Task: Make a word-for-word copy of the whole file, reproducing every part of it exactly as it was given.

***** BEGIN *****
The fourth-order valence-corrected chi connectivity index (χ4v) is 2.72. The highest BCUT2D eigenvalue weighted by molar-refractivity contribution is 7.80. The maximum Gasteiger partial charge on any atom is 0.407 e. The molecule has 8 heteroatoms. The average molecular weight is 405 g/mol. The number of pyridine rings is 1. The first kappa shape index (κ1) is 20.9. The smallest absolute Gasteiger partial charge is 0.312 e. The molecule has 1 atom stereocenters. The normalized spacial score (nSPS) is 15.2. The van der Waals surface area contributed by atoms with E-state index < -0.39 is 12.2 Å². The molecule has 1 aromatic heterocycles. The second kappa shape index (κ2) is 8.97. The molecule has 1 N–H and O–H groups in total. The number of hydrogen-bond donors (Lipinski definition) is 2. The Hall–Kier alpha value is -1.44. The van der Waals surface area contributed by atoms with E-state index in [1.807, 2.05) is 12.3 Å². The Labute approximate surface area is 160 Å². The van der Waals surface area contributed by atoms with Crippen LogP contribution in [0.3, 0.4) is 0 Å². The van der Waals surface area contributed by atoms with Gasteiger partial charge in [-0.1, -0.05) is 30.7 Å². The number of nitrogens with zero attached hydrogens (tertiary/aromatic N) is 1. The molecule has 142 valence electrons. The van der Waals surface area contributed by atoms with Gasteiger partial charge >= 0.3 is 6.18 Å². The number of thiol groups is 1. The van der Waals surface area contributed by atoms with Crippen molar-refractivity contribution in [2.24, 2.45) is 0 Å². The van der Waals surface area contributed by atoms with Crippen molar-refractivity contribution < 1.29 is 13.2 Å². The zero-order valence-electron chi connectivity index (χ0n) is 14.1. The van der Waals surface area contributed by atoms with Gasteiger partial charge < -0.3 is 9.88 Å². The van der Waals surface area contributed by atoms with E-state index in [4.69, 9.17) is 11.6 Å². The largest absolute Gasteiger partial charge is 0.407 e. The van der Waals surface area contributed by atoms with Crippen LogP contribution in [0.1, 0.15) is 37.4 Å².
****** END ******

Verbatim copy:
The fourth-order valence-corrected chi connectivity index (χ4v) is 2.72. The highest BCUT2D eigenvalue weighted by molar-refractivity contribution is 7.80. The maximum Gasteiger partial charge on any atom is 0.407 e. The molecule has 8 heteroatoms. The average molecular weight is 405 g/mol. The number of pyridine rings is 1. The first kappa shape index (κ1) is 20.9. The smallest absolute Gasteiger partial charge is 0.312 e. The molecule has 1 atom stereocenters. The normalized spacial score (nSPS) is 15.2. The van der Waals surface area contributed by atoms with E-state index < -0.39 is 12.2 Å². The molecule has 1 aromatic heterocycles. The second kappa shape index (κ2) is 8.97. The molecule has 1 N–H and O–H groups in total. The number of hydrogen-bond donors (Lipinski definition) is 2. The Hall–Kier alpha value is -1.44. The van der Waals surface area contributed by atoms with E-state index in [1.807, 2.05) is 12.3 Å². The Labute approximate surface area is 160 Å². The van der Waals surface area contributed by atoms with Crippen LogP contribution in [0.3, 0.4) is 0 Å². The van der Waals surface area contributed by atoms with Gasteiger partial charge in [-0.1, -0.05) is 30.7 Å². The number of nitrogens with zero attached hydrogens (tertiary/aromatic N) is 1. The molecule has 142 valence electrons. The van der Waals surface area contributed by atoms with Gasteiger partial charge >= 0.3 is 6.18 Å². The number of thiol groups is 1. The van der Waals surface area contributed by atoms with Crippen molar-refractivity contribution in [2.24, 2.45) is 0 Å². The van der Waals surface area contributed by atoms with Crippen molar-refractivity contribution < 1.29 is 13.2 Å². The zero-order valence-electron chi connectivity index (χ0n) is 14.1. The van der Waals surface area contributed by atoms with Gasteiger partial charge < -0.3 is 9.88 Å². The van der Waals surface area contributed by atoms with E-state index in [4.69, 9.17) is 11.6 Å². The largest absolute Gasteiger partial charge is 0.407 e. The van der Waals surface area contributed by atoms with Crippen LogP contribution in [0.1, 0.15) is 37.4 Å².